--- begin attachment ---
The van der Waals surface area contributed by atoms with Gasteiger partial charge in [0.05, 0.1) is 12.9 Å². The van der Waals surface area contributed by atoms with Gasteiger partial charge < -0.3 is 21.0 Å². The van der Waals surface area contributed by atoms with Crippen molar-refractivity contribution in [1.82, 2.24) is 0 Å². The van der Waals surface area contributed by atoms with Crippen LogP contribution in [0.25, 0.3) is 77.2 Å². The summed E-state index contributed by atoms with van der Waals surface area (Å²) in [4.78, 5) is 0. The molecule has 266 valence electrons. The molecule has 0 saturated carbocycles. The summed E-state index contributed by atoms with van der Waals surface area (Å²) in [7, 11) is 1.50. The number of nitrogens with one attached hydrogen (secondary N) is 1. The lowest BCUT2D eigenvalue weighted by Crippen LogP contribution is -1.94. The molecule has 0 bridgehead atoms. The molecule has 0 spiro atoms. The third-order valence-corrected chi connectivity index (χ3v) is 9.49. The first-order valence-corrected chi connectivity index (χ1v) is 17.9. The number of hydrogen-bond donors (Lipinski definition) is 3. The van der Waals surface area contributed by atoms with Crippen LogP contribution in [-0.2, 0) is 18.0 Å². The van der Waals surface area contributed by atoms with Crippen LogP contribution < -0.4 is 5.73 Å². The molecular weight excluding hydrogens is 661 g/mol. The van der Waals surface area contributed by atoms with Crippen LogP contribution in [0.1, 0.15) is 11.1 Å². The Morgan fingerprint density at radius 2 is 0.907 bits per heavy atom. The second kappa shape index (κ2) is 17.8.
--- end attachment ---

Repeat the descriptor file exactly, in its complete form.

The van der Waals surface area contributed by atoms with Gasteiger partial charge in [0.05, 0.1) is 12.9 Å². The van der Waals surface area contributed by atoms with Gasteiger partial charge < -0.3 is 21.0 Å². The van der Waals surface area contributed by atoms with Crippen molar-refractivity contribution in [1.82, 2.24) is 0 Å². The van der Waals surface area contributed by atoms with Crippen LogP contribution in [0.25, 0.3) is 77.2 Å². The summed E-state index contributed by atoms with van der Waals surface area (Å²) in [4.78, 5) is 0. The molecule has 266 valence electrons. The molecule has 0 saturated carbocycles. The summed E-state index contributed by atoms with van der Waals surface area (Å²) in [7, 11) is 1.50. The number of nitrogens with one attached hydrogen (secondary N) is 1. The lowest BCUT2D eigenvalue weighted by Crippen LogP contribution is -1.94. The molecule has 0 bridgehead atoms. The molecule has 0 spiro atoms. The third-order valence-corrected chi connectivity index (χ3v) is 9.49. The first-order valence-corrected chi connectivity index (χ1v) is 17.9. The number of hydrogen-bond donors (Lipinski definition) is 3. The van der Waals surface area contributed by atoms with Crippen LogP contribution in [-0.2, 0) is 18.0 Å². The van der Waals surface area contributed by atoms with Crippen LogP contribution < -0.4 is 5.73 Å². The molecular weight excluding hydrogens is 661 g/mol. The van der Waals surface area contributed by atoms with Crippen LogP contribution in [0.1, 0.15) is 11.1 Å². The Morgan fingerprint density at radius 2 is 0.907 bits per heavy atom. The second kappa shape index (κ2) is 17.8.